The economic costs of ignoring global realities

Roslyn KuninThere’s not an economic model or crystal ball that can give us a clear and reliable picture of what lies ahead in 2020. No forecast, no matter how thorough and well thought through, can foresee or take into account all the wild cards that chance, nature or our all-too-human political leaders can throw at us.

Nevertheless, I’m making one fearless prediction: In 2020, the world will be smaller than it was in the past. Not physically or geographically smaller, of course, but closer, tighter, more interconnected and interdependent than ever.

For example, people in South America are now breathing smoky air not because of anything they have or haven’t done with respect to energy use or climate change. It’s because the winds that blow around our planet have pushed smoke from the Australian forest fires half way around the world.

Tragedies can’t be localized. Take the catastrophic loss of the plane in Iran. Many mourned the Canadians who died but if we see these victims only as Canadians, we’re missing much.

The reasons for their journeys show that many still had important parts of their families and their lives in Iran. Some held dual citizenship and two passports. Like so many people , their families, careers and activities aren’t constrained within the boundaries of one nation. They live global lives on our shrinking planet.

Many populist leaders and their followers don’t embrace this global reality. They see their group, nation or tribe as unique and special.

However, DNA analysis makes narrow nationalism much harder to define and defend.

DNA shows that we have in our ancestry traces going back to Neanderthals and across many nations, tribes and groups, some of which we may treat as enemies. People should treasure and maintain their culture and background, but not at the expense of others who may turn out to be close relatives.

Economic and political separatism comes at a great cost.

And creating or hardening borders generates real human costs. Think of the generations of Korean families that have been torn apart.

However, the human costs are hard to measure. The economic costs are much easier to get a handle on.

Educating international students is a very important earner of foreign exchange for countries like the United States and Canada. Since the U.S. has hardened its borders, far fewer bright international students have chosen to go there. The U.S. loses not only the foreign exchange they bring to study and live in there, but also any contribution to research and knowledge they might make. The good news is that many of these students now come to Canada.

Even though Brexit has yet to be implemented, some British people are already beginning to pay the price for leaving the European Union. The threat to free movement of labour from Europe to the United Kingdom has meant that tonnes of British crops have been left rotting in the fields for lack of pickers. Whether that food was for consumption in Britain or to be exported, this is a great loss and not just to the farmers, even though they bear the heaviest burden.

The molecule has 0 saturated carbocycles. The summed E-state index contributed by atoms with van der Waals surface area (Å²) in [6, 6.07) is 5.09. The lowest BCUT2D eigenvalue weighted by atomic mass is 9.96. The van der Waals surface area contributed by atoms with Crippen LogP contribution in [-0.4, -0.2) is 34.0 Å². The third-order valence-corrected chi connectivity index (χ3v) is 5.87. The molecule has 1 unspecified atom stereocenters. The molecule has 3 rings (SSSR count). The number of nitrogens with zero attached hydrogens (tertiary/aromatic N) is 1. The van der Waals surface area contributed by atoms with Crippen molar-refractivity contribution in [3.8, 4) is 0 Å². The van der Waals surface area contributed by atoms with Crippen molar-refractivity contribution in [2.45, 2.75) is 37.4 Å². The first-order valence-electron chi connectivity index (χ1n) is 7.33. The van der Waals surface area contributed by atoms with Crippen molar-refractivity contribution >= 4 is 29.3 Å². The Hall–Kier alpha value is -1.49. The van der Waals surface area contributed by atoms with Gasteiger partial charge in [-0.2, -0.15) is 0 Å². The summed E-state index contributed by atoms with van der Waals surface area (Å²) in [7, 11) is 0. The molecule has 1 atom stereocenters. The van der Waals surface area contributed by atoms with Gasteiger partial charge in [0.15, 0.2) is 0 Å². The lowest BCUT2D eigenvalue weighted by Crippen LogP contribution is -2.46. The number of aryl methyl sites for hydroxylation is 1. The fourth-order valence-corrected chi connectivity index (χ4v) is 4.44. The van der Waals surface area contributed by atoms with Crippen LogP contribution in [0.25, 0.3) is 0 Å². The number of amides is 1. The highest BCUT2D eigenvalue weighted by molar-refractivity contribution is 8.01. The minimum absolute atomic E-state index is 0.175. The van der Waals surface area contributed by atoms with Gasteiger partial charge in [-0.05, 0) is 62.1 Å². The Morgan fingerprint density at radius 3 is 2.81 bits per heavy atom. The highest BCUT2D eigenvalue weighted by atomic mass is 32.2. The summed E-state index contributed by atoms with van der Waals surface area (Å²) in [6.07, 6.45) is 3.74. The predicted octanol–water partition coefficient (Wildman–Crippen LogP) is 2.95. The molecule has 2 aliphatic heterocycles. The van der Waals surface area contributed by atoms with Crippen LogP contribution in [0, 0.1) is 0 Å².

The United States, big and rich, is probably in the best position to isolate itself from the world economy. Yet it’s paying a price for its attempts to put America first.

Tariffs have not proved successful. The U.S. put a tariff on Canadian steel and aluminum. Of course, that hurt those industries in Canada.

By increasing the price of imported metals in the U.S., the tariff was supposed to reduce imports and encourage more steel and aluminum production in the U.S. Instead, many American users of these metals transferred production out of the U.S. to places where they could get their inputs more cheaply. Bringing the finished goods into the U.S. might not be necessary. General Motors now sells more cars in China than in the U.S. The tariff has been removed.

The American arch rival China has also been caught in the global net of the shrinking world. Take the ever-growing and vital field of electronics. Much as it would like to be independent, China still needs certain components and technology from the U.S.  Though its leaders hate to admit it, the U.S. could not meet its population’s needs for cellphones and other electronic devices without imports from China.

Our world is now so integrated that even locavores (those who eat only locally grown and produced food) are having trouble. In Canada, they have no need to go hungry, although the diet might get a bit monotonous, especially in winter. However, Canada doesn’t produce one ingredient essential to our society: coffee. In a nod to global realities and our ever-shrinking world, locavores have defined coffee as local enough if it’s roasted here even if we don’t grow it.

We will all benefit by being flexible and open to global realities on our increasingly interconnected planet.

Troy Media columnist Roslyn Kunin is a consulting economist and speaker.

© Troy Media


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